Once ECE tried it, Mast found more access resulted in less damaged equipment, because students didn’t have to rush to finish during limited time in the lab. Additionally, advanced students were able to come back to the lab and investigate more on their own.
But Mast’s contributions to campus aren’t limited to those involving electrical and computer engineers.
He’s also worked with Disability Resources and Educational Services (DRES) to figure out how to allow elevators to be remote-controlled by those who use wheelchairs. It took about 10 years because elevator manufacturers aren’t exactly forthcoming with information about their products. The technology is now in 20 elevators on campus.
Mast said he’s heard it’s as important for people with disabilities as curb cutouts on sidewalks. The best part of that project: “Just seeing their faces when they realize they’re going to be able to use (the remote control),” Mast said.
In his first job at Illinois, he also made contributions to the world of educational technology. While working in the university’s distance education classrooms, he worked on chalkboards that could detect where teachers were writing. That information was then transferred through phone lines and displayed on TV screens.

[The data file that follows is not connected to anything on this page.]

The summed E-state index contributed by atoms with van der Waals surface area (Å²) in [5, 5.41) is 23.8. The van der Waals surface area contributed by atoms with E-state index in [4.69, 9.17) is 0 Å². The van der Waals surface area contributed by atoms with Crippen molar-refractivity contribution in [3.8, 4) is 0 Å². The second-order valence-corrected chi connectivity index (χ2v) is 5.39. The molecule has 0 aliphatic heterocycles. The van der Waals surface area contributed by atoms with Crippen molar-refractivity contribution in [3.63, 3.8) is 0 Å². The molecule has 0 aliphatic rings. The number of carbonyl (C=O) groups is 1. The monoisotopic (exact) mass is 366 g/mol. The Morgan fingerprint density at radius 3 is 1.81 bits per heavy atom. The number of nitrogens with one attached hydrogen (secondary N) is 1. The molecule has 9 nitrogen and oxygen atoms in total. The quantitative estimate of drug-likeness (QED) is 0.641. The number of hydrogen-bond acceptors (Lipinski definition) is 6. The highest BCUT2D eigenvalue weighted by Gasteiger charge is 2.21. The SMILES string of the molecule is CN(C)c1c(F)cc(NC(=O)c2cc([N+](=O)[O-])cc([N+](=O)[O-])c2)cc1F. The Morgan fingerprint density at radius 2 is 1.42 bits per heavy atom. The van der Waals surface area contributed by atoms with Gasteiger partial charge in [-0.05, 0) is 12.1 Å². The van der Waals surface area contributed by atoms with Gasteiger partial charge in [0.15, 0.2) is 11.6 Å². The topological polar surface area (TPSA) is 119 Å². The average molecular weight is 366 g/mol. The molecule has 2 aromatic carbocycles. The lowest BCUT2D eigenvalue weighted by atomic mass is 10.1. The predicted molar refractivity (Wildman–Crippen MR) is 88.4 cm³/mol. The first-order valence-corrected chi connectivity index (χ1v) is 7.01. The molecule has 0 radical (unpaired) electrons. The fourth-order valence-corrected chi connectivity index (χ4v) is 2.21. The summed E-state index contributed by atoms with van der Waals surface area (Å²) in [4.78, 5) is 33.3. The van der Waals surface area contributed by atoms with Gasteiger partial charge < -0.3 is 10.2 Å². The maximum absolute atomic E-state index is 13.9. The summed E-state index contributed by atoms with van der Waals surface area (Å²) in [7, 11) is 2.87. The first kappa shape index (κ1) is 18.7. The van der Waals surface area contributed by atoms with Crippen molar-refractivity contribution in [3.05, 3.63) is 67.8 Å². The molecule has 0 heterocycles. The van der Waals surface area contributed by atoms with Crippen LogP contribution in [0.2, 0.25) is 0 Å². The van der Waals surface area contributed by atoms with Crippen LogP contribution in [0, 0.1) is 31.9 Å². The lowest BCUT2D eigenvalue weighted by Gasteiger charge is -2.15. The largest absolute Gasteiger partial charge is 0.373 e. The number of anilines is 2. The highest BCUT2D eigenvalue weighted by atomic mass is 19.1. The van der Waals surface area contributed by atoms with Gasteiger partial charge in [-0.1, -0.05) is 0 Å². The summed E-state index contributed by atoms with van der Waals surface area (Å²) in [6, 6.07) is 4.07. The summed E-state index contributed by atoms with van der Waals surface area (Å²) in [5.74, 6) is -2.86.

But as personal computers gained popularity, Mast worked on the problem of how to project images from their screens in a way that could also be seen on televisions.
“There was nothing you could buy to do that,” Mast said.
After retirement, Mast is planning several trips around the country, and he will start working for ECE as an academic hourly in July, just in time for the move into the new building.
Mast said of all his experiences, he’s enjoyed working with students, who then become alums, but don’t forget him or the department.
ECE Associate Professor Paul Scott Carney said he’s gotten to know Mast while teaching the department’s senior design course.
“The electronics shop really makes that course go,” Carney said, adding that Mast and the others who work in the shop provide far more than they’re required to help students succeed in the course.
“They provide a tremendous amount of advice to students, and help in times of crisis, this calming reassurance,” Carney said. “Our
“Dan has provided a lot of that himself and provided the culture and atmosphere and hired the people who will do anything it takes to help our students,” he said.
ECE Professor Peter W Sauer remembers having Mast in a lab class in the basement of Everitt Lab, and that Mast had a knack for the equipment.
“He had a good physical feel for working with things,” Sauer said.
Then, when Mast started working professionally in the department, Sauer found that Mast was always willing to hire Sauer’s students in the electronics shop, where they’d inevitably be trained on how to make and repair equipment, about soldering and basic electronics.
“He has to manage them and their time sheets and train them, and teach them what to do,” Sauer said. “I can’t think of too many people who would take the time to do that.”
“He cares deeply about what students need, and that’s his priority,” Smith said. Mast is also the kind of person who listens carefully and doesn’t get excited when things don’t go exactly as planned. He’s also known throughout the department for helping whomever needs it.
“He solves a lot of people’s problems,” Smith said.